Hell Is For Hyphenates is a monthly film podcast that has been running since May 2010.
The idea behind the show is this: every filmmaker is someone’s favourite. And if you’re going to dive deep into the back catalogue of a filmmaker and explore all their best-known and most-hidden works, why not employ their biggest fan as your guide?
Each month, the show greets a different guest host, including filmmakers and film critics, authors and comedians, journalists and garden variety movie lovers.
We also look back at some of the key new release films from that month debate the contentious issues of the film world, and explore the career of a filmmaker as chosen by the guest. Previous filmmakers discussed on the show have included the likes of cinephile and director John Landis, legendary auteur Akira Kurosawa, explosion enthusiast Michael Bay, and Czech surrealist Jan Svankmajer. No filmmakers are off the table, and the hosts are subject to the choices of each month’s guest. Opinions will be challenged, blood will be spilled, and segues will be forced!
The show was originally hosted by Paul Anthony Nelson and Lee Zachariah, and from late 2015 is hosted by Sophie Mayer and Lee Zachariah.
Sophie Mayer (2015–present) is a regular contributor to Sight & Sound and The F-Word, where she sounds off about feminist, queer and alternative cinema, and also Joss Whedon and The Hunger Games. She’s the author of Political Animals: The New Feminist Cinema and The Cinema of Sally Potter: A Politics of Love, and the co-editor of Catechism: Poems For Pussy Riot, The Personal Is Political: Feminism and Documentary and There She Goes: Feminist Filmmaking and Beyond. She is part of Club des Femmes and Raising Films, and teaches film studies and creative writing wherever she can. @tr0ublemayer
Paul Anthony Nelson (2010–2015) hit Planet Earth with an astonishing lack of fanfare back in the mid 1970s. Very little is known of his life to date; his only legacy thus far, a convoluted shambles of myth, misinformation and outright lies. Here are some facts: Paul doesn’t like to be photographed by anyone over 5′ 6”, only conducts interviews in 1920s jazz hepcat parlance and considers Steven Seagal to be the most truthful exponent of method acting today. Oh, and he’s also an award-winning director, screenwriter, editor and producer, making films under the banner of his independent production company Cinema Viscera. He’s also reviewed films for ABC Gold Coast/Sunshine Coast FM in Queensland, Australia, RRR FM Melbourne’s Film Buffs Forecast and The Astor Theatre’s e-newsletter, not to mention this here podcast. Paul has 17 children, all named Frank, and donates copious funds to an adoptive home for flying monkeys. @cinemaviscera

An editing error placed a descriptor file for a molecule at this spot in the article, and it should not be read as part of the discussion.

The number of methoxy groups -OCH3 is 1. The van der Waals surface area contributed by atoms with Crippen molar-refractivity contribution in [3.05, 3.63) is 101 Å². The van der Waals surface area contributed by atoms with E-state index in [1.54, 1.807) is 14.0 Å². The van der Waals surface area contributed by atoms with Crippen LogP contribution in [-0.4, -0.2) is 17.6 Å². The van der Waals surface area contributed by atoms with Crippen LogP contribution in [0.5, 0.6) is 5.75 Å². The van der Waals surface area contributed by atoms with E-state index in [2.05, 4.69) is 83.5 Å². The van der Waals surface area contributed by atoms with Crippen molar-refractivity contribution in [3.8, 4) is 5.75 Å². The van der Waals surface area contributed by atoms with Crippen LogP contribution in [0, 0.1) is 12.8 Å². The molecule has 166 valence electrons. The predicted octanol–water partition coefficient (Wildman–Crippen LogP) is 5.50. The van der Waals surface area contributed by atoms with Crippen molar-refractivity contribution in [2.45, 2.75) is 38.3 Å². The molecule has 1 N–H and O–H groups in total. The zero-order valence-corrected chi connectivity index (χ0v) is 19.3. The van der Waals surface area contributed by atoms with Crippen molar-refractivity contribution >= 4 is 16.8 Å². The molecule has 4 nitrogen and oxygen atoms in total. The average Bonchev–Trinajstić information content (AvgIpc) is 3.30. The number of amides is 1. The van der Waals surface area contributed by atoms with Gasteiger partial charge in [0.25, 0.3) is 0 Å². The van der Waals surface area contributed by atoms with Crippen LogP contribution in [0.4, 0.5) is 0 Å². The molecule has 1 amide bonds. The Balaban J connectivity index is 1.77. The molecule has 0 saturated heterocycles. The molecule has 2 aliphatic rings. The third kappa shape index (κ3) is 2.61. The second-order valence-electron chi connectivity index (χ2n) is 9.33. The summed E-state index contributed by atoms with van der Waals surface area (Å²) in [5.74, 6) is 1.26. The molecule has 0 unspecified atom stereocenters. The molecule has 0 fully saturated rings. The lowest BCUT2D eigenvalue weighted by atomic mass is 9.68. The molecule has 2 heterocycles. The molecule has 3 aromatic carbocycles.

Lee Zachariah (2010–present) is probably least known for being the co-host of film comedy TV show The Bazura Project, which ran for three seasons on Australian community TV from 2006-2008, and on ABC2 for one season in 2011. He spent eight years writing the AICN-Downunder column on US movie website Ain’t It Cool News under the pseudonym “Latauro”, and has written for Inside Film, Encore Magazine, Empire, FilmInk, Vice, The Age, The Guardian, Huffington Post, The Big Issue, ArtsHub, Concrete Playground, Junkee, B&T Magazine, Metro, Spook Magazine, Onya Magazine and various other publications. He’s talked film on ABC Radio National, ABC local radio, Triple R, SYN, co-hosted the Triple R radio show Inherent Advice and has hosted numerous movie screening Q&As. He co-created and wrote for the audio science fiction comedy series Night Terrace, and wrote the comic strip No Man’s Band. He has worked with The Chaser on ABC1’s The Hamster Wheel, The Checkout and The Hamster Decides, and written for ABC1’s Shaun Micallef’s Mad As Hell. From 2013 to 2015 he served on the board of the Australian Film Critics Association. He is the author of the book Double Dissolution: Heartbreak and Chaos on the Campaign Trail released in October 2016 via Echo Publishing. @leezachariah
Music by Kit Sivyer
Artwork designed by Caroline McCurdy
Sound recording duties were carried out in the early years by by Saraj Alkemade, Tim Egan, and Liam Marcon